“Acting is all about…”
As you go through your life as an actor, there are so many things you come to find out acting is “all about.” Every instructor, coach, director, agent, manager, and even advice columnist will at some point take time out of their valuable day to drop one of these pearls of wisdom.
And in fairness, acting is many things. It’s a deceptive craft in that it appears to be so simple; to a layperson all we do is memorize someone else’s words and say them. Walk around for a while imagining yourself in someone else’s shoes, say some stuff, and boom: Oscar time, right? It’s these kinds of insights that makes your cousin Chad who works at the Dairy Queen believe he could be the next Vin Diesel.
Oh Chad. That’s why they’ll never move you off the fry station.
Among the many things that acting instructors will say acting is all about is choice. We are of course given parameters within which to work–a time and a place, a character’s age and background, the playwright’s words, the arc of the character, the arc of the scene, and the arc of the overall story being just a few.
But within these outlines we have so many options to carve our own path and determine our own interpretation of the character and the way they’re going to pursue what they want in the scene. That’s why it’s so important to show casting directors and producers that you’re capable of making interesting, strong choices right off the bat in the audition room. Here are a few tips to help you get to where you’re the one setting the bar for everyone else at the audition and making the interesting choice every time.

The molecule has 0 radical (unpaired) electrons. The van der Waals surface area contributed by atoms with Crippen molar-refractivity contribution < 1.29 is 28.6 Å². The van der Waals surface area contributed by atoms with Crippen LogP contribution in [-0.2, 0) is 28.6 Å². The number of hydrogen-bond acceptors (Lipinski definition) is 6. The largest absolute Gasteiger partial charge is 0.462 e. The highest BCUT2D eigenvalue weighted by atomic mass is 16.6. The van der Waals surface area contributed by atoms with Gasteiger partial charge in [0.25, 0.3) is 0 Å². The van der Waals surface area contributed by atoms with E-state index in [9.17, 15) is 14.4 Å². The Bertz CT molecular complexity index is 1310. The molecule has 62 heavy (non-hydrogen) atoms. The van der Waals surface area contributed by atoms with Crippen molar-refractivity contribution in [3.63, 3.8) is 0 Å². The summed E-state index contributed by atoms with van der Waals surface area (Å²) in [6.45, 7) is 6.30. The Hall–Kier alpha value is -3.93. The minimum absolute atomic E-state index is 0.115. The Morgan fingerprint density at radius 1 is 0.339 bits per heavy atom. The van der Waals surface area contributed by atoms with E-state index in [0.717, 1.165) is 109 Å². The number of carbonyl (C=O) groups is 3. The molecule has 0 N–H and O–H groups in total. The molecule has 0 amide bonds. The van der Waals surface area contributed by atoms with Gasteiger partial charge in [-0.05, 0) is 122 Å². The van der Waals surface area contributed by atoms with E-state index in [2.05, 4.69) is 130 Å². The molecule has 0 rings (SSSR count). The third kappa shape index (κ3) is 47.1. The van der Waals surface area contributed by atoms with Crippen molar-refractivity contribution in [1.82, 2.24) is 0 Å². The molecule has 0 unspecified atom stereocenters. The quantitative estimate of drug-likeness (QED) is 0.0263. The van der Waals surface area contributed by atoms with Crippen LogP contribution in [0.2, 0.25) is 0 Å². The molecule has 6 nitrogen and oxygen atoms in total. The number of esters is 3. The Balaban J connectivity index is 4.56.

1. Get out of their heads
The first thing to remember once you’ve gotten your sides and you’re getting prepared to go in for a read is that you are not a mind-reader. It’s far too easy for less experienced actors to get caught up in a terrible trap from which there is no escape: thinking “What do they want?” It’s far too easy to get all tangled up in wondering what the people on the other side of the table might be thinking, and let it influence your choices. And if you’re thinking about what they might want, how can you possibly be thinking about what your character wants? Or even really explore what tactics they might adopt in order to get what they want in the situation you’ve been given? In other words, you lose sight completely of doing your actual job. And anyway we can never know another person’s thoughts, not really. So to spend any amount of time and energy pondering them is a waste. This goes double when it comes to auditions. You have a job to do, so do it. In a weird way, the people behind the table don’t even matter: you’re here to act, so act. Focus on your objectives and tactics as your character and stay out of the casting team’s heads and let your choices be your own.